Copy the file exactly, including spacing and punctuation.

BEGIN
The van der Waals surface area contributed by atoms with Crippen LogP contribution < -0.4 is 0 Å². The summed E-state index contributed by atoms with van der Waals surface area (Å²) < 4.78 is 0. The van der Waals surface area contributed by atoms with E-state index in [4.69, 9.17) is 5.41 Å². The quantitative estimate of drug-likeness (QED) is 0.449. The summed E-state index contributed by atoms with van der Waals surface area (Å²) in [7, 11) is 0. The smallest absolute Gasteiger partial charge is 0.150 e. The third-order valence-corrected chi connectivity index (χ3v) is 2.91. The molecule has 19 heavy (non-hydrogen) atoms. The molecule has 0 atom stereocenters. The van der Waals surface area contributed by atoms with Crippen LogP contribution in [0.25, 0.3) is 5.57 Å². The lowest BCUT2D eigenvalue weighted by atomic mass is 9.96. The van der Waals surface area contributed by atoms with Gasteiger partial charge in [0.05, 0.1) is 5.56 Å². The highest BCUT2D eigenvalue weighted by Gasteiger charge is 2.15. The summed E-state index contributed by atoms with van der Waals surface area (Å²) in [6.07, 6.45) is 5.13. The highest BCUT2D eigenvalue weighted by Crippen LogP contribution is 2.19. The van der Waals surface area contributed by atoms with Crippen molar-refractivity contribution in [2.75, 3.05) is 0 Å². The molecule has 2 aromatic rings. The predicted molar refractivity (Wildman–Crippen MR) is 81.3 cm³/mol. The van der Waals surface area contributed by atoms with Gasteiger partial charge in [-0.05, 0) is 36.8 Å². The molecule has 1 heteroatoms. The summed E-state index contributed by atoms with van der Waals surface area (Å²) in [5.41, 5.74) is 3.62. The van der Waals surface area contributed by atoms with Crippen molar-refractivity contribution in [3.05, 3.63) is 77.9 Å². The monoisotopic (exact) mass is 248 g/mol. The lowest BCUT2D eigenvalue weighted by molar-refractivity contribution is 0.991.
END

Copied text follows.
The van der Waals surface area contributed by atoms with Crippen LogP contribution < -0.4 is 0 Å². The summed E-state index contributed by atoms with van der Waals surface area (Å²) < 4.78 is 0. The van der Waals surface area contributed by atoms with E-state index in [4.69, 9.17) is 5.41 Å². The quantitative estimate of drug-likeness (QED) is 0.449. The summed E-state index contributed by atoms with van der Waals surface area (Å²) in [7, 11) is 0. The smallest absolute Gasteiger partial charge is 0.150 e. The third-order valence-corrected chi connectivity index (χ3v) is 2.91. The molecule has 19 heavy (non-hydrogen) atoms. The molecule has 0 atom stereocenters. The van der Waals surface area contributed by atoms with Crippen LogP contribution in [0.25, 0.3) is 5.57 Å². The lowest BCUT2D eigenvalue weighted by atomic mass is 9.96. The van der Waals surface area contributed by atoms with Gasteiger partial charge in [0.05, 0.1) is 5.56 Å². The highest BCUT2D eigenvalue weighted by Gasteiger charge is 2.15. The summed E-state index contributed by atoms with van der Waals surface area (Å²) in [6.07, 6.45) is 5.13. The highest BCUT2D eigenvalue weighted by Crippen LogP contribution is 2.19. The van der Waals surface area contributed by atoms with Crippen molar-refractivity contribution in [2.75, 3.05) is 0 Å². The molecule has 2 aromatic rings. The predicted molar refractivity (Wildman–Crippen MR) is 81.3 cm³/mol. The van der Waals surface area contributed by atoms with Gasteiger partial charge in [-0.05, 0) is 36.8 Å². The molecule has 1 heteroatoms. The summed E-state index contributed by atoms with van der Waals surface area (Å²) in [5.41, 5.74) is 3.62. The van der Waals surface area contributed by atoms with Crippen molar-refractivity contribution in [3.05, 3.63) is 77.9 Å². The monoisotopic (exact) mass is 248 g/mol. The lowest BCUT2D eigenvalue weighted by molar-refractivity contribution is 0.991.